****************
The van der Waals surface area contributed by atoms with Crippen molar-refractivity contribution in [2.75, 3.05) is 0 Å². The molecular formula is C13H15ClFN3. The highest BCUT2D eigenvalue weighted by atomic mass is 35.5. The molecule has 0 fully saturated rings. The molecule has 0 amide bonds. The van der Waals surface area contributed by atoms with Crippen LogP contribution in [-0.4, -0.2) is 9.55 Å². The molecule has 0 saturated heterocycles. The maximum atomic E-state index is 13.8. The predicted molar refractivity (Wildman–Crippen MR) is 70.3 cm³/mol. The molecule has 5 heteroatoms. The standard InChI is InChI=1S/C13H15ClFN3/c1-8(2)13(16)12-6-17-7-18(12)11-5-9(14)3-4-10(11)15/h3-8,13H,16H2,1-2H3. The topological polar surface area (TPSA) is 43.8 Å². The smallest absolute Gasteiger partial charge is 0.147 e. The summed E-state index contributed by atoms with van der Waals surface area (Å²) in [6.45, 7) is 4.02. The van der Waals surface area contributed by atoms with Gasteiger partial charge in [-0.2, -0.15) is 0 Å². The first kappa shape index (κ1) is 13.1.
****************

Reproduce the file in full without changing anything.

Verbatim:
The van der Waals surface area contributed by atoms with Crippen molar-refractivity contribution in [2.75, 3.05) is 0 Å². The molecular formula is C13H15ClFN3. The highest BCUT2D eigenvalue weighted by atomic mass is 35.5. The molecule has 0 fully saturated rings. The molecule has 0 amide bonds. The van der Waals surface area contributed by atoms with Crippen LogP contribution in [-0.4, -0.2) is 9.55 Å². The molecule has 0 saturated heterocycles. The maximum atomic E-state index is 13.8. The predicted molar refractivity (Wildman–Crippen MR) is 70.3 cm³/mol. The molecule has 5 heteroatoms. The standard InChI is InChI=1S/C13H15ClFN3/c1-8(2)13(16)12-6-17-7-18(12)11-5-9(14)3-4-10(11)15/h3-8,13H,16H2,1-2H3. The topological polar surface area (TPSA) is 43.8 Å². The smallest absolute Gasteiger partial charge is 0.147 e. The summed E-state index contributed by atoms with van der Waals surface area (Å²) in [6.45, 7) is 4.02. The van der Waals surface area contributed by atoms with Gasteiger partial charge in [-0.2, -0.15) is 0 Å². The first kappa shape index (κ1) is 13.1.